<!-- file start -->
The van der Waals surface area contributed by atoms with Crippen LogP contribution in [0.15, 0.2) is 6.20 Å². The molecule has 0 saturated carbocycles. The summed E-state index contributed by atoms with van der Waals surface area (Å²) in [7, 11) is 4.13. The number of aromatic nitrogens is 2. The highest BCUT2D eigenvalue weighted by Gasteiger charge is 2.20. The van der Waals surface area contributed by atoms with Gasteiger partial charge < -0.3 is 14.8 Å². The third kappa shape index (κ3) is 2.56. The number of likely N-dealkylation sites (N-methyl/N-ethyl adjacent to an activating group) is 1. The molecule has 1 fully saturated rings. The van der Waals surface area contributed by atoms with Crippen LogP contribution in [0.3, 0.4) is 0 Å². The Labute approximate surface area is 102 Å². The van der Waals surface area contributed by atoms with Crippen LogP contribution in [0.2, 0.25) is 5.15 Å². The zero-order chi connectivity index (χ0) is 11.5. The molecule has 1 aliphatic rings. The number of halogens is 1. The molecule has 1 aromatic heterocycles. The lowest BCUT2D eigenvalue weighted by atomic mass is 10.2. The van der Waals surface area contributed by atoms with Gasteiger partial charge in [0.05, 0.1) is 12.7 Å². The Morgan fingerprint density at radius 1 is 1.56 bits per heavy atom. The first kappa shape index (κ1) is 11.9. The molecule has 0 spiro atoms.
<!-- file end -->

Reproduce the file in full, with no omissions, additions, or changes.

The van der Waals surface area contributed by atoms with Crippen LogP contribution in [0.15, 0.2) is 6.20 Å². The molecule has 0 saturated carbocycles. The summed E-state index contributed by atoms with van der Waals surface area (Å²) in [7, 11) is 4.13. The number of aromatic nitrogens is 2. The highest BCUT2D eigenvalue weighted by Gasteiger charge is 2.20. The van der Waals surface area contributed by atoms with Gasteiger partial charge < -0.3 is 14.8 Å². The third kappa shape index (κ3) is 2.56. The number of likely N-dealkylation sites (N-methyl/N-ethyl adjacent to an activating group) is 1. The molecule has 1 fully saturated rings. The van der Waals surface area contributed by atoms with Crippen LogP contribution in [0.3, 0.4) is 0 Å². The Labute approximate surface area is 102 Å². The van der Waals surface area contributed by atoms with Crippen LogP contribution in [0.2, 0.25) is 5.15 Å². The zero-order chi connectivity index (χ0) is 11.5. The molecule has 1 aliphatic rings. The number of halogens is 1. The molecule has 1 aromatic heterocycles. The lowest BCUT2D eigenvalue weighted by atomic mass is 10.2. The van der Waals surface area contributed by atoms with Gasteiger partial charge in [0.05, 0.1) is 12.7 Å². The Morgan fingerprint density at radius 1 is 1.56 bits per heavy atom. The first kappa shape index (κ1) is 11.9. The molecule has 0 spiro atoms.